Planning For A Teachers' Strike

There's a teachers' strike in NSW today, which inevitably leads to grumbles from parents who face last-minute changes to their day-to-day school drop-off and child-minding arrangements. What are your coping strategies when that happens?

Picture by Emily Walker

Not everyone hates strikes, of course. Lots of kids are happy to have the day off, and for commuters, trains and buses become a lot less crowded. But for parents, the normal workday routine gets disrupted. While most schools end up with a skeleton staff, not all parents are happy to send their kids in for an entirely unstructured day.

Anyway, I'm wondering: what tactics do Lifehacker readers use to deal with unexpected school strikes? Share your coping strategies and thoughts in the comments.


Comments

    My sister is a teacher and i was talking to her about this yesterday.

    From what she was saying, i don't think the teacher's really enjoy doing this kind of thing either. If anyone had to put up with the shit she does, i can really understand why drastic measures come into the teachers just being heard.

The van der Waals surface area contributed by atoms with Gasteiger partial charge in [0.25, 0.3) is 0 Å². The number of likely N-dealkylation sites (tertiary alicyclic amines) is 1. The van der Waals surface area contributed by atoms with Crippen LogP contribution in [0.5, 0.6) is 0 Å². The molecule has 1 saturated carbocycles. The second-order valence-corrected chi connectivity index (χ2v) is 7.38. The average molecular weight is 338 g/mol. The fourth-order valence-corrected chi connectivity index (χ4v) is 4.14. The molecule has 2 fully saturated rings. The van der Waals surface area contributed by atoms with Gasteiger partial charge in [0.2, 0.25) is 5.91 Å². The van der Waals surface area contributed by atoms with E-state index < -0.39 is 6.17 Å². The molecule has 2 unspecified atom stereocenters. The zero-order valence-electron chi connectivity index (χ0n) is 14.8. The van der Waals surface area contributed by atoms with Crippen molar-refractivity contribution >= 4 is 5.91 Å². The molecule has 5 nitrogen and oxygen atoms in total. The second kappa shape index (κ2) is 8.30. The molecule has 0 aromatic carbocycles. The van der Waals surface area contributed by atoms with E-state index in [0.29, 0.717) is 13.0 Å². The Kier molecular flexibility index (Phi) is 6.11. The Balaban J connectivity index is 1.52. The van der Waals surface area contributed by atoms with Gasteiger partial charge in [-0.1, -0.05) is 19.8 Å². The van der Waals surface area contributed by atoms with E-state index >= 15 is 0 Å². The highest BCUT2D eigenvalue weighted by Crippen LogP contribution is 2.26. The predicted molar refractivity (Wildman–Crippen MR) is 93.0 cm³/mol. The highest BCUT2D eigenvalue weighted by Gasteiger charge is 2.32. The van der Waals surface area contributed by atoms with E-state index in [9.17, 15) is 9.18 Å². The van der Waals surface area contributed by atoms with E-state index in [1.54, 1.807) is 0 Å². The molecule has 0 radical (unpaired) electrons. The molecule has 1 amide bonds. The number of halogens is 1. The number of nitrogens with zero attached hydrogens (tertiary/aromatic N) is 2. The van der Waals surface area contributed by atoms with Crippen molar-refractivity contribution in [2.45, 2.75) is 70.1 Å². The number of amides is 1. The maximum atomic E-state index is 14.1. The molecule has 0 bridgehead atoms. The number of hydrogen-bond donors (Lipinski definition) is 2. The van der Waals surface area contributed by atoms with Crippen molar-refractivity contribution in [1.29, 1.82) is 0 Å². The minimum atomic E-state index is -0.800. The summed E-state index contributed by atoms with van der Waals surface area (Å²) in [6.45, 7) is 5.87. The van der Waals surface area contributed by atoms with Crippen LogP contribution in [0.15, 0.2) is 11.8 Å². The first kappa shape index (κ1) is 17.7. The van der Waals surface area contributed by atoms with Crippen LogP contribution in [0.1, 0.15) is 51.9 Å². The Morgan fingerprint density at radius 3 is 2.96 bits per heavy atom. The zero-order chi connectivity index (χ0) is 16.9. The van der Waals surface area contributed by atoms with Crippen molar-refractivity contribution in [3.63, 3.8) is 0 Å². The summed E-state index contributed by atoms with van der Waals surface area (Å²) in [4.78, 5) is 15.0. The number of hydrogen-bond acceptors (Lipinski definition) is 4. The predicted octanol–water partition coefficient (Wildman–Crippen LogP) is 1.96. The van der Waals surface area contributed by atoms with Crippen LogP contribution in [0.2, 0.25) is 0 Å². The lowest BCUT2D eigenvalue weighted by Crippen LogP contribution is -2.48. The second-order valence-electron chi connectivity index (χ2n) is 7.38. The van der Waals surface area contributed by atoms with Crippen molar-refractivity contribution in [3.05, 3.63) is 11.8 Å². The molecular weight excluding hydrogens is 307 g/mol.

Parents are wankers anyway- Leave your kid's teacher alone! You don't know best.

      Heh, I could/should so flame this post - but I probably shouldn't.

      Everyone's got their own problems; gotta do what you gotta do I suppose.

      "my sister is a teacher ... parents are wankers anyway" not sure where to start with this. Probably best to move on: my wife is at home today so we organised for other kids from school to stay at our place. We support the teachers' strike action btw. Everyone at home was happy this morning except me.

    Students should carry a Lisa Simpson strike preparedness kit. Contains cafeteria style imitation fish sticks. maths books and a tape recording:

    "Eyes forward. No talking. Is that gum? Is that gum? Is that gum?"

      I'm losng my perspicacity!

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